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In my line of work I'm mostly working on business applications that have a lot of database code. I don't usually write number crunching scientific logic.

This makes me wonder - would it be a good idea to always use wrapper types in my entity classes? I've found myself frequently converting primitives to wrappers. On the contrary I can't think of a case where I couldn't do without a primitive.

If I declared the fields in my entities to be wrappers the data read from db would be automatically mapped onto these by my persistence layer, thus saving me the trouble of having to create them manually.

Some things only come through experience hence I'm asking you folks, has anyone tried going with this approach? Are there any problems with it?

I'm not concerned about performance but am asking this from good practice/architecture point of view.

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up vote 0 down vote accepted

Wrappers vs Primitives

Pros

  • can be used with generics
  • supports many additional methods.

Cons

  • uses more cpu
  • uses more memory
  • implies the value can be null
  • is longer to type in some cases.
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Since cpu and memory is none of my concern, and db values can obviously be null, I guess that's a nod for the all wrappers approach. Yes? – Kshitiz Sharma Sep 28 '12 at 13:28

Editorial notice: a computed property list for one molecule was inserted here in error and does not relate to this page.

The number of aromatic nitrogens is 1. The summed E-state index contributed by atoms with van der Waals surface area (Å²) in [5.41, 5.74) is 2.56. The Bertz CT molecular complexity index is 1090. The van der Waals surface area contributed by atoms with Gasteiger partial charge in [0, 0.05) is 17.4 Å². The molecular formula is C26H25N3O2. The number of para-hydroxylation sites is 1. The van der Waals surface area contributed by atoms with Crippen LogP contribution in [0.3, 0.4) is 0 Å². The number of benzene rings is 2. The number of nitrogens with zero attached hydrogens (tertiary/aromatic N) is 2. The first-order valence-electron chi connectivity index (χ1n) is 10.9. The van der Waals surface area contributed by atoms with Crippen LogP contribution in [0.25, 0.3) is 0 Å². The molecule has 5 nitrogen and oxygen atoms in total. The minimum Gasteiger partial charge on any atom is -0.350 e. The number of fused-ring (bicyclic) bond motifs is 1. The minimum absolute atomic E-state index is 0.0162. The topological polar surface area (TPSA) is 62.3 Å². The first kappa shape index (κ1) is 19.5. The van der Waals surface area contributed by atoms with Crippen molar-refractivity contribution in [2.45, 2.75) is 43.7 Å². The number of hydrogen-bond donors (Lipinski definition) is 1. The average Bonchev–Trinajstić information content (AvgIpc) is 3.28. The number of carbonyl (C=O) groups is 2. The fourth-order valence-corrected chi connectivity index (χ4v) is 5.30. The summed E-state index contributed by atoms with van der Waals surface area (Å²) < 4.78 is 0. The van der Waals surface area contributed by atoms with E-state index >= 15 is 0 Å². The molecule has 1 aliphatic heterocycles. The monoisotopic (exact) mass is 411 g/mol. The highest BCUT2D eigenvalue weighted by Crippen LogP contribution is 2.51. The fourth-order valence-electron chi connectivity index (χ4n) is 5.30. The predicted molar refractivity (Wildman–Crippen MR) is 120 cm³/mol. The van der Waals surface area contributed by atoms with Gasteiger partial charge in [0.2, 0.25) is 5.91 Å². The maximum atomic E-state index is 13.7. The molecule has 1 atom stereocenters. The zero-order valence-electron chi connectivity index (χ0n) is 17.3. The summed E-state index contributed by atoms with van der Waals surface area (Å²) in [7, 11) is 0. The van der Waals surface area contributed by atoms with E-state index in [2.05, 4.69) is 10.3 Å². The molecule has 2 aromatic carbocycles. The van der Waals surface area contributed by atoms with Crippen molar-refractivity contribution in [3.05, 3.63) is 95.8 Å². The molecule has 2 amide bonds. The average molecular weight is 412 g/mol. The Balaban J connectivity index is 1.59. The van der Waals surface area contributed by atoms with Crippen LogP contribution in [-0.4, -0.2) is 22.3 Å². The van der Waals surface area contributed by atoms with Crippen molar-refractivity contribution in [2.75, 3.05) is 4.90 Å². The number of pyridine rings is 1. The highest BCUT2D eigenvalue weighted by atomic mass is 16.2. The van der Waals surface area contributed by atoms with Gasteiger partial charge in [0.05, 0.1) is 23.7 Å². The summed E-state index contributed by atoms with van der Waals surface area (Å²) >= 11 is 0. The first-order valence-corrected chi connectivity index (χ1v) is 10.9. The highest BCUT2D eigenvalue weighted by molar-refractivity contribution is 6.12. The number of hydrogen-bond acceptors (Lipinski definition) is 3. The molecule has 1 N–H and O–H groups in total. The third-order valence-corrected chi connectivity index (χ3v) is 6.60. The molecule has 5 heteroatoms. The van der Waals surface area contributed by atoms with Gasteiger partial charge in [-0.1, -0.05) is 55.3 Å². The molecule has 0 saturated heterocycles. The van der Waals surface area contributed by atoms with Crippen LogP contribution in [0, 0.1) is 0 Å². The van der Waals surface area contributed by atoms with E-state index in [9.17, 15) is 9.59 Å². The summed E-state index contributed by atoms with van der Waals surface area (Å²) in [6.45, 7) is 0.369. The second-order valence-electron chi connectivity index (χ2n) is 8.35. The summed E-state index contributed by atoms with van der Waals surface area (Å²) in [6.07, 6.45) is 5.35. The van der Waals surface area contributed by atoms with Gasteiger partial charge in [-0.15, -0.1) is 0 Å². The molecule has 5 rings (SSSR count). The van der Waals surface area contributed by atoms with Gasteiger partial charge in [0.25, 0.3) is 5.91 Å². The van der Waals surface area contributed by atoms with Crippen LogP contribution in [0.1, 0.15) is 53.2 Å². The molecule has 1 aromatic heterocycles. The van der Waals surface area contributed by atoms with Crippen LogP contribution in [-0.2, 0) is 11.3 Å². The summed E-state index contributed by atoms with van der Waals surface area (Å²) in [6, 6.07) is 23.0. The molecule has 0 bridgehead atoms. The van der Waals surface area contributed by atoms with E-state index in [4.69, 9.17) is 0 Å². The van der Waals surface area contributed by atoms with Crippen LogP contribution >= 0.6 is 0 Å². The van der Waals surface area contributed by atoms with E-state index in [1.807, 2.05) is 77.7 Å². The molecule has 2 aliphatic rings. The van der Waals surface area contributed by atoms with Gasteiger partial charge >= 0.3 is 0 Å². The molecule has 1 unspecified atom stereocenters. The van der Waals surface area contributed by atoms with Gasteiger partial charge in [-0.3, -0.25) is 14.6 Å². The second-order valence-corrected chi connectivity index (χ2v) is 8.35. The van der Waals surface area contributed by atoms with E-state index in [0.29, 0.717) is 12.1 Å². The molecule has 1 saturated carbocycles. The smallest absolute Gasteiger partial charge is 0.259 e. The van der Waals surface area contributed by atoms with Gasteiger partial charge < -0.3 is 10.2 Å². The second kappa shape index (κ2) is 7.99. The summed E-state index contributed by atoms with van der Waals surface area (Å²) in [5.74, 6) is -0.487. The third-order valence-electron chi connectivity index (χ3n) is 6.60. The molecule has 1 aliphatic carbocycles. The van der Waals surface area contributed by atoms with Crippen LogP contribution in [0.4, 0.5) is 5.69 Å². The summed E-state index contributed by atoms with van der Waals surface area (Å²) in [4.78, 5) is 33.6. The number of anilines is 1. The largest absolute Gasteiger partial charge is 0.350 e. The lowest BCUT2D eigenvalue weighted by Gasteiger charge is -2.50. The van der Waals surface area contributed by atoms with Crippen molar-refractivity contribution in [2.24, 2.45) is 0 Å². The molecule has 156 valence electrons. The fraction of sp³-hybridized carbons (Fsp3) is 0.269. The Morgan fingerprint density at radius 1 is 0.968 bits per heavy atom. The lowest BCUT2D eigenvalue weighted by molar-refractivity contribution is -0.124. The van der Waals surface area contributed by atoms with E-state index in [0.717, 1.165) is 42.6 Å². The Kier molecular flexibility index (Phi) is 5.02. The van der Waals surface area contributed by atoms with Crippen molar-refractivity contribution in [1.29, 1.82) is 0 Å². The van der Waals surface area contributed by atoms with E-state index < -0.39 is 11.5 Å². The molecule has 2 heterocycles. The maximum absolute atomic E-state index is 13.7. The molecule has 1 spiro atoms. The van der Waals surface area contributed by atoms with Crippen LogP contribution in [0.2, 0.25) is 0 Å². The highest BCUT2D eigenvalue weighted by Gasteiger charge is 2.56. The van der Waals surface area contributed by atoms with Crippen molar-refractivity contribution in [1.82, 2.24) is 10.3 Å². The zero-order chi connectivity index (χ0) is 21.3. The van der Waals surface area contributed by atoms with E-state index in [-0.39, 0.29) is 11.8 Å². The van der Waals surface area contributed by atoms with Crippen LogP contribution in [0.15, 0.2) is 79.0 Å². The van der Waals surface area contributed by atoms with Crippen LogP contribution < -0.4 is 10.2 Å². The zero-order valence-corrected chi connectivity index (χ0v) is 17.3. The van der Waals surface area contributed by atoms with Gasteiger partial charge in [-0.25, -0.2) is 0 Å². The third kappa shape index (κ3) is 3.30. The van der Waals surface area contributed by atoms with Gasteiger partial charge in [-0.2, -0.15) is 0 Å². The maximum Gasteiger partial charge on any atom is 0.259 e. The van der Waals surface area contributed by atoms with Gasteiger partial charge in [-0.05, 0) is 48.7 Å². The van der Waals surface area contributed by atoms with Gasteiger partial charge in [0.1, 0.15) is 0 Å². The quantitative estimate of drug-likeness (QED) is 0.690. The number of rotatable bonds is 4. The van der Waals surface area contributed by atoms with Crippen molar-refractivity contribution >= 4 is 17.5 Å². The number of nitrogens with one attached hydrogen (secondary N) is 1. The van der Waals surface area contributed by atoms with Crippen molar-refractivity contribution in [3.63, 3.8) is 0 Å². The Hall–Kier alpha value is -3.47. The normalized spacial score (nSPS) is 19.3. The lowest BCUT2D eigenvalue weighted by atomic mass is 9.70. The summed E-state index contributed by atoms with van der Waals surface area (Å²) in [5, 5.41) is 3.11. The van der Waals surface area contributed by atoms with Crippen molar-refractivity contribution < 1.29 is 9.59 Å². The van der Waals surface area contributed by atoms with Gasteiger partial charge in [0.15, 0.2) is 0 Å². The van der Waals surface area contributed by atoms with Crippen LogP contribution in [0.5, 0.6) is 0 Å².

If it can be null, using a wrapper is likely to be a better choice. I prefer to use primitives where possible, but not in this case. – Peter Lawrey Sep 28 '12 at 13:30
    
BTW My point about longer names seems trivial except the time it takes to write Integer instead of int can cost in your time 1000x more than the cost of the memory difference. However, the cost of writing confusing code is usually much, much higher, so make it as simple and clear as you can. – Peter Lawrey Sep 28 '12 at 13:31
    
Thanks. What made me ask this question was the fact that Ruby has no primitives only wrappers. I wish java had shorter names for them. – Kshitiz Sharma Sep 28 '12 at 13:38
    
Ideally the compiler could have optimise the use of primitives vs wrappers so its not something you should need to worry about. I would add a keyword or annotation which says whether a value can be null or not. (I would make variables not null able by default) – Peter Lawrey Sep 28 '12 at 13:45

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